Carrying a primary or backup handgun means cleaning will be needed — whether you’re shooting the guns or not. Otis Technology’s Tactical Cleaning Kit (retail $59.99) is the size of an overgrown hockey puck but unzips to reveal a universal cleaning kit that can handle .22/.223, .270, .30/.308/.30-06/.30-30, .38/9mm, .45-cal and 12-ga. The kit includes bronze bore brushes, cotton patches, Memory-Flex cable (8″, 30″ and 34″), obstruction removers, chamber flag, half an ounce of Bio-CLP and an instruction manual. Be sure to clean your gun after prolonged exposure to dust and dirt or if the gun gets wet or immersed. Also, check the gun’s lubrication after a series of dry, hot days as oil can evaporate over time.

Folding Knife

Carrying a folding knife is a given, regardless of whether the city is melting down or things are normal. Just make sure your folding knife is high-quality, robust and useful for a variety of cutting tasks. Grayman’s Dua folder sports a 0.165″ CPM 20CV steel blade, heat-treated to 59RC and flat ground. Measuring 3.25″ x 1.25″, the blade is just right for light duty cutting where you need a bit of leverage. Opposite blade is a titanium handle with G10 (shown, in brown) or carbon fiber covering one side. Open, the knife measures 7.5″ overall. Folded, it’s 4.25″, carries tip-up only and deploys in a snap (literally) using a thumb stud on either side of the blade. Easy to grip and offering a ton of purchase for safe manipulation, the Dua feels very strong in hand. The Grayman retails for $295, sports a humble look and will outlast you.

Fixed-Blade Knife

Nothing’s more basic to survival gear than a knife, but I’m going to recommend more than one. In fact, we’ve got three on this list. In addition to the folder, a full tang, fixed-blade knife ought to be in your kit. In the backcountry, a larger fixed-blade knife might be more appropriate, but in an urban scenario, smaller is better. So a boot knife like this Bear Cutlery Boot Knife (Model 789, retail $79.99) meets a variety of needs. Measuring 7.88″ long, it sports a 3.25″ double-edged blade made from 1095 carbon steel. Weighing 4.8 oz., its G10 handle offers a lot of purchase and an easy draw from the Kydex sheath. A useful clip allows classic boot carry but it’ll probably find a better carry location inside the waistband.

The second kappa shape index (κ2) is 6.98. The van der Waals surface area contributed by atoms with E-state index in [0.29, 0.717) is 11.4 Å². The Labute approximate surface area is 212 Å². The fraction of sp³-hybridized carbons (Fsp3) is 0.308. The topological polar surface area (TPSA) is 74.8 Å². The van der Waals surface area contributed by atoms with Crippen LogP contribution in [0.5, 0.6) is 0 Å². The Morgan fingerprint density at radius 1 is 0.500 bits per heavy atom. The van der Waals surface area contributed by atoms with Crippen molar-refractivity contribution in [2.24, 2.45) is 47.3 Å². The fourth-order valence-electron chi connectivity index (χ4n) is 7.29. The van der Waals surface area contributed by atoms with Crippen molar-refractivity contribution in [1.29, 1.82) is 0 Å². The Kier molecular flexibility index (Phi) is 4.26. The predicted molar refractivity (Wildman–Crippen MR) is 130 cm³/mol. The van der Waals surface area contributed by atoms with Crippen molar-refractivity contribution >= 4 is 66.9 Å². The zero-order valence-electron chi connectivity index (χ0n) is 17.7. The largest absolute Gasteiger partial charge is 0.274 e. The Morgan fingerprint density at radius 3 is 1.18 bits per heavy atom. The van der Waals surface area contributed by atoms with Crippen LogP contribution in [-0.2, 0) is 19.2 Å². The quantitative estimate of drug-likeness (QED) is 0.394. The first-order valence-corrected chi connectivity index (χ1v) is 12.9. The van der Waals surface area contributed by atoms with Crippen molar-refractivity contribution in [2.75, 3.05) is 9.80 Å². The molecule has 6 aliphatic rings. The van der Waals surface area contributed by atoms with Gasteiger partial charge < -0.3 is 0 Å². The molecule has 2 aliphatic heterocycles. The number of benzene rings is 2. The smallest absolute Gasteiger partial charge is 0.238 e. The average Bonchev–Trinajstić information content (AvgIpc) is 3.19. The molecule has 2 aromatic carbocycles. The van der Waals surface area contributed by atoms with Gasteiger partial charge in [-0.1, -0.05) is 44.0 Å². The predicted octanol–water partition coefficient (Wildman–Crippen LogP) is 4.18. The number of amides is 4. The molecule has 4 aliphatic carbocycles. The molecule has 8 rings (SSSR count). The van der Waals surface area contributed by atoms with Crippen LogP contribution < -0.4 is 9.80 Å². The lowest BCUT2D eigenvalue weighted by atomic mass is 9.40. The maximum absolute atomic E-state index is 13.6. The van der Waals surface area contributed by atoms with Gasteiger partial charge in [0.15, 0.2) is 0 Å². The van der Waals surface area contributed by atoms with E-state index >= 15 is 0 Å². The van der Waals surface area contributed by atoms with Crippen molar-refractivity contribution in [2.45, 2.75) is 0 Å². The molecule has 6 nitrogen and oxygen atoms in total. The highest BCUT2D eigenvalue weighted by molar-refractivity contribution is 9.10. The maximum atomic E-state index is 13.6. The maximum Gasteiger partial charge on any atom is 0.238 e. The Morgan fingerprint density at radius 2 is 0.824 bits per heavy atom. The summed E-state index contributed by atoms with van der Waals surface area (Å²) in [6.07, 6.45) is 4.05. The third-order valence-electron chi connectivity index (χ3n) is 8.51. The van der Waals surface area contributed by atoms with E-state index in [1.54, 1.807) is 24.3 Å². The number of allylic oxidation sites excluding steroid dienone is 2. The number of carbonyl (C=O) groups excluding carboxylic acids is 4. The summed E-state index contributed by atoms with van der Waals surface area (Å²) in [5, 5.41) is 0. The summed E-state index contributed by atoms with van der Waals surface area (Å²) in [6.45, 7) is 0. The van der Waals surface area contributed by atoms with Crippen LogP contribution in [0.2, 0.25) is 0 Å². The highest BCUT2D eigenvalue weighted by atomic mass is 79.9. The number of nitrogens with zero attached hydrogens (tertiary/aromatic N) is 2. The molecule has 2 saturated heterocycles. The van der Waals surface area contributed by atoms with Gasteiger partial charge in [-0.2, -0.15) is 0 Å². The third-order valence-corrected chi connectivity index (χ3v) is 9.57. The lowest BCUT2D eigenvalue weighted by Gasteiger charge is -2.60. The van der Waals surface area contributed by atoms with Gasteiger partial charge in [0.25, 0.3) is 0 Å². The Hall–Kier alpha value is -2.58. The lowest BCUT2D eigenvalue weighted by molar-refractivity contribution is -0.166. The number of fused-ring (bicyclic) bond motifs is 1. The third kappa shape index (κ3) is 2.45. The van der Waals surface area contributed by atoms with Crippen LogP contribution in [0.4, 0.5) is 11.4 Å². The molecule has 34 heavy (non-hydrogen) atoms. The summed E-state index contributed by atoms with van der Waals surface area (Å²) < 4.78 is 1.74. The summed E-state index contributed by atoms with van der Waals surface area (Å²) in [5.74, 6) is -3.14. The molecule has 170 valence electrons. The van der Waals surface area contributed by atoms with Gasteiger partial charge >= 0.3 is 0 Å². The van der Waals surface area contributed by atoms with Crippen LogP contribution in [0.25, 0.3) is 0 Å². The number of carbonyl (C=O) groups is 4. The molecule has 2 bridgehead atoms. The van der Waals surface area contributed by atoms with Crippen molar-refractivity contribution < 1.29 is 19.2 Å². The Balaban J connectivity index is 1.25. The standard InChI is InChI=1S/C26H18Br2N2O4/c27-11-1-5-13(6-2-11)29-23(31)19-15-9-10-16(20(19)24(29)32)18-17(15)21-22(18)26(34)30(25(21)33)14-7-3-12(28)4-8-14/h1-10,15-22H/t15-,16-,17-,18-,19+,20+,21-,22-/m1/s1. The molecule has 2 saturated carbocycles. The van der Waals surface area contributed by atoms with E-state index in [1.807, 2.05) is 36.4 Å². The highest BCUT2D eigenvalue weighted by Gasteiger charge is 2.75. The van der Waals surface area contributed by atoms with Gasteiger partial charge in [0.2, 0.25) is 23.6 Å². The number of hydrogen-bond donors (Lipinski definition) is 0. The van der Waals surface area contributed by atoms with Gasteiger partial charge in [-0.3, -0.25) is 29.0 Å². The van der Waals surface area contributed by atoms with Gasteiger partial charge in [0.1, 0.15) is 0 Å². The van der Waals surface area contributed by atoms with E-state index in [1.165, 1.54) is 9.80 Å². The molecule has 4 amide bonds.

Neck Knife

The third knife in this bunch is primarily a hide-away, self-defense tool. Known as the La Griffe (“claw”), this knife is made by Emerson and retails for $110.95. When carried on your person around your neck, it hangs from a plastic sheath, offering the short but strong handle and exposing the blade for action with just a firm tug to the south. La Griffe measures 4.9″ overall and sports a 1.75″ 154 CM blade. Fashioned from a single piece of metal, the hardness measures 57-59RC but weighs only 1.5 oz. Put your index finger through the main hole and you get a lot of leverage for cutting tasks. In a difficult situation, you might lose all your other gear but you’ll have this knife as a last-ditch survival tool.

Self-Defense Light

A normal pocket flashlight becomes a self-defense light when it shines exceptionally bright and can be used as a strike weapon, and is impact and chemical resistant and waterproof. Nightstick’s TAC300 fits the bill here, offering a CREE LED that will last 50,000 hours. With two CR123 batteries on board (included!) the TAC300 is rated at 180 lumens over 190 meters. This light keeps it simple: Press the tail cap for a temporary flash, click it for steady. One focused beam lights up everything nearby. Use it to signal others, blind an attacker or show the way. A removable pocket clip keeps it handy — I recommend you keep the pocket clip on — and the non-slip grip keeps it in hand. Best of all, you can find this light for around $30 to $40 at various
online retailers.

Tactical Pen

This piece of gear literally travels with me every day. It’s just a pen. But the Benchmade 1100 Series Tactical Pen gets the “tactical” label because it’s made from machined aluminum and sports an attention-getting tip that’ll put the hurt on an attacker. Sure, other metal pens can serve a similar purpose but a true tactical pen will be able to handle the stress of an aggravated situation. Other features worth noting: The pressure fit cap stays on via an O-ring, it writes with a Fisher Space Pen cartridge and it is a Benchmade. Measuring 5.33″ in length and only a half-inch wide, the 1100 Series tactical pen weighs 1.3 oz. and retails for $130.